HC Deb 16 April 1999 vol 329 cc385-6W
Mr. Duncan Smith

To ask the Secretary of State for Social Security how many people earning between £9,000 and £18,500 are currently paying into some form of non-state administered pension provision; and if he will estimate the proportion which(a) will remain in this earnings bracket for more than five years and (b) will have an income above £18,500 within five years. [81123]

Mr. Timms

Information is not available in the form requested. Such information as is available is as follows.

Analysis of the 1996 General Household Survey (GHS) and Summer 1998 Labour Force Survey (LFS) suggests that there are around 10.75 million people earning between £9,000 and £20,000. Of these, half are members of an occupational pension scheme, and 2.5 million contribute to a personal pension. Of these 2.5 million,1 million make no additional contributions above the contracted-out rebate. As the GHS and LFS do not track individuals over a number of years, it is not possible to use these surveys to reliably forecast changes in earnings from year to year.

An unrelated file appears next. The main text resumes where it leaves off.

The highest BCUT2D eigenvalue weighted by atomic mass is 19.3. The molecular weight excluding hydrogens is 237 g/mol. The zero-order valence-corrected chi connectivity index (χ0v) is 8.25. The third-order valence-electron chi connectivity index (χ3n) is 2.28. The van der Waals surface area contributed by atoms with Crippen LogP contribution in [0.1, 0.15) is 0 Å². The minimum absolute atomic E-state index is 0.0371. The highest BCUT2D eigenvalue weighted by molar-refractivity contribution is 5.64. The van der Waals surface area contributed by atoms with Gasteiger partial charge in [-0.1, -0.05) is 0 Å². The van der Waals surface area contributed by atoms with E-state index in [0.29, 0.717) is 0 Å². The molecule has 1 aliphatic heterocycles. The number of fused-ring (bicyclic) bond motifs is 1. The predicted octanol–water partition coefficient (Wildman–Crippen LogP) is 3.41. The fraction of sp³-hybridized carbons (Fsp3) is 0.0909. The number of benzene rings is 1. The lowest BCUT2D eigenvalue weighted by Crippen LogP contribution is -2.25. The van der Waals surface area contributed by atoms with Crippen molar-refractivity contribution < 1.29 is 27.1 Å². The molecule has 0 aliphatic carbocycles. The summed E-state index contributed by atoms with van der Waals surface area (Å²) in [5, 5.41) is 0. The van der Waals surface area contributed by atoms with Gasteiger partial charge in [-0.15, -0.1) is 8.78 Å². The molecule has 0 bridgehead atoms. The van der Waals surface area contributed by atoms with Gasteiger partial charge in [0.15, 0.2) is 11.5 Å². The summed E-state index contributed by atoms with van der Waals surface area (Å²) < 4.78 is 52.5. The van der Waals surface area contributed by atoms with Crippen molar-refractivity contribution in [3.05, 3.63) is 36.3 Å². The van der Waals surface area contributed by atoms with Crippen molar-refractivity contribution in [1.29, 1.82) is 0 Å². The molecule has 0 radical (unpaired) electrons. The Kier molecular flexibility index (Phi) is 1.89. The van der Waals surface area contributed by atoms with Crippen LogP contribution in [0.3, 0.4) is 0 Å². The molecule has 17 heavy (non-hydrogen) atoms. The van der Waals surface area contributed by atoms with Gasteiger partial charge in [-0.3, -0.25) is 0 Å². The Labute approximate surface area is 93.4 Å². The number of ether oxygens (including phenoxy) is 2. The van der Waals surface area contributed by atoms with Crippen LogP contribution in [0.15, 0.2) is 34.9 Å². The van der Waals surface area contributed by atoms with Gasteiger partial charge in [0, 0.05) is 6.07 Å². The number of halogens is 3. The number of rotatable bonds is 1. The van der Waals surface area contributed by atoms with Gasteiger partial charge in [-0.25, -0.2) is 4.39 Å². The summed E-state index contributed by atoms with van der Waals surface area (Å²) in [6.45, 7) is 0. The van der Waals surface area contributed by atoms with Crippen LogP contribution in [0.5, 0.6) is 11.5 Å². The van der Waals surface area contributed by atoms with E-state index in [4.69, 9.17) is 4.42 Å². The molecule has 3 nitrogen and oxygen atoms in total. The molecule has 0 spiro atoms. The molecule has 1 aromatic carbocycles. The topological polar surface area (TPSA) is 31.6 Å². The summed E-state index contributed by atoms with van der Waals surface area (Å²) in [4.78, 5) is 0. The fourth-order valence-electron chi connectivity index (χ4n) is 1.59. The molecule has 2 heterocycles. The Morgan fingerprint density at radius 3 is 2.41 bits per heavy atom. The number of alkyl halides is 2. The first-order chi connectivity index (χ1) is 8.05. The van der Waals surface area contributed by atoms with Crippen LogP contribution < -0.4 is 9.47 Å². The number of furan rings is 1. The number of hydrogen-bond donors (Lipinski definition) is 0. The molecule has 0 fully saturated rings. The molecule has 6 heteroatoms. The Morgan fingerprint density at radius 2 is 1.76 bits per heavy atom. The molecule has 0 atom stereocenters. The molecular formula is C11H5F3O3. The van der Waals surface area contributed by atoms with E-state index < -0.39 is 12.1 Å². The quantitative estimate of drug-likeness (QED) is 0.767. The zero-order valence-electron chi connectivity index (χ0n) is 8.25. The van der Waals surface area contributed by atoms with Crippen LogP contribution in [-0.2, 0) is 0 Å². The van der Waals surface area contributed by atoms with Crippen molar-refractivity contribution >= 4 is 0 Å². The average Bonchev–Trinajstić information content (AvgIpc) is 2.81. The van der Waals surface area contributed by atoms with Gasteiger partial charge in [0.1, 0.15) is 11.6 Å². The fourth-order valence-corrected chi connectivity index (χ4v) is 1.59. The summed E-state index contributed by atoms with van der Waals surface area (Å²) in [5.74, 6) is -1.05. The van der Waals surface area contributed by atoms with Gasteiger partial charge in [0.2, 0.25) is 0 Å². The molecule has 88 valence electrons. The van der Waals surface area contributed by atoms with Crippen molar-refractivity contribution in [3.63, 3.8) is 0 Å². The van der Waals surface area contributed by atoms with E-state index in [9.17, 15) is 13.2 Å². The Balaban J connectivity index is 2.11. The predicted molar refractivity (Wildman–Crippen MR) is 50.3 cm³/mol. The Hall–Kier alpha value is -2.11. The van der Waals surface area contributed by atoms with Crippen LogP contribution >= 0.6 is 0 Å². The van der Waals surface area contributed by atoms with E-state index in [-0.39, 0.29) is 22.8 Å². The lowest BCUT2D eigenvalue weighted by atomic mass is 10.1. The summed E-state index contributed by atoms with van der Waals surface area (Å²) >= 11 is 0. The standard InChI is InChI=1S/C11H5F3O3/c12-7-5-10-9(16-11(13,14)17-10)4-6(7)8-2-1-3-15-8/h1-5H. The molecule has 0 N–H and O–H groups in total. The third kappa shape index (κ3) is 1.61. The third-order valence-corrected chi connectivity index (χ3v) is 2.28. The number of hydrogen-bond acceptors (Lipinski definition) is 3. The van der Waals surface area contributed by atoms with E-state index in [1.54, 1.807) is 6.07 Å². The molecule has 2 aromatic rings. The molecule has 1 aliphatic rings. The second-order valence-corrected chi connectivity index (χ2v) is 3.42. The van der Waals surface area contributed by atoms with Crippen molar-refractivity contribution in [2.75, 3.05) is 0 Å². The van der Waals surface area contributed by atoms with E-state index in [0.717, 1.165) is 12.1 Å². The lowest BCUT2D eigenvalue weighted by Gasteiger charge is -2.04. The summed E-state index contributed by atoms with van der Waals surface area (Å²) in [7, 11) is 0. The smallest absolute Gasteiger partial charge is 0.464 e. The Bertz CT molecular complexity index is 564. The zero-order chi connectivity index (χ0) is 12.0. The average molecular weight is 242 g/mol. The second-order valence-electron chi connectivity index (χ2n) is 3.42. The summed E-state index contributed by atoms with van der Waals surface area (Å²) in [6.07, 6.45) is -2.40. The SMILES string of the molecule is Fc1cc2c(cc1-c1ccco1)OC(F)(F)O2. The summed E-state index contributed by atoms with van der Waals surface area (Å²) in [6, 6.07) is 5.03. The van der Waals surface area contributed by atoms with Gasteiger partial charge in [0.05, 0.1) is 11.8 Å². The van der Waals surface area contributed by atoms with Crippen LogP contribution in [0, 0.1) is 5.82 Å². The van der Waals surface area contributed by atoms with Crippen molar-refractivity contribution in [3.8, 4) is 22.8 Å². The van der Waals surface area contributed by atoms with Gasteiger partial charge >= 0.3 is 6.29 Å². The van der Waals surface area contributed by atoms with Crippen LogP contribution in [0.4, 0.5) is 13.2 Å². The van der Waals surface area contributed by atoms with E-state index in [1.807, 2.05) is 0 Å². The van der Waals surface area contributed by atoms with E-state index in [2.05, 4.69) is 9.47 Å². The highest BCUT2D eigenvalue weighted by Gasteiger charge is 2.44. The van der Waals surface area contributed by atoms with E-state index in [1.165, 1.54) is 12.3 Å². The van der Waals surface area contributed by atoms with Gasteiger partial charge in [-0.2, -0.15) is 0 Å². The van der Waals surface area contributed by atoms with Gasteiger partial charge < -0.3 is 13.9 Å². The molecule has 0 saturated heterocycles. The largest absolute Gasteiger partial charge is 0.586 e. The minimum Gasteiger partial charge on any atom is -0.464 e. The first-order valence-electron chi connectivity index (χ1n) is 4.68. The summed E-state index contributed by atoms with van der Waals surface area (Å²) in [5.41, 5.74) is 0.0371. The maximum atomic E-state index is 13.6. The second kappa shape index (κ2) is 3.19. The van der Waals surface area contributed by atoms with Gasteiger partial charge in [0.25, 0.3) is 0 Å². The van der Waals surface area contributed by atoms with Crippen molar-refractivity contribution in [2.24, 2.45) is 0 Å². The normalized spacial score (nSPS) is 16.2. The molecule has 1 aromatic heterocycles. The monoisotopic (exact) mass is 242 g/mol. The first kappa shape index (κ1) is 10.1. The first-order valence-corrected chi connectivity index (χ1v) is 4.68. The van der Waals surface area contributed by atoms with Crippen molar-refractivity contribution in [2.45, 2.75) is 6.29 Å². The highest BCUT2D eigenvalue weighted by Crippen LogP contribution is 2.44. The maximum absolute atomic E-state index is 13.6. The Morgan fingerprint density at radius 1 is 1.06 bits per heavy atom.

Estimates made by the Institute for Fiscal Studies (IFS)1 using data from the British Household Panel Survey suggest that of those employees earning between £9,000 and £18,500 at least once between 1992 and 1995, 38 per cent. had earnings within this range in all 4 years, and 26 per cent. earned above £18,500 at least once during this period.


Partnership in Pensions: An Assessment, IFS commentary 78.

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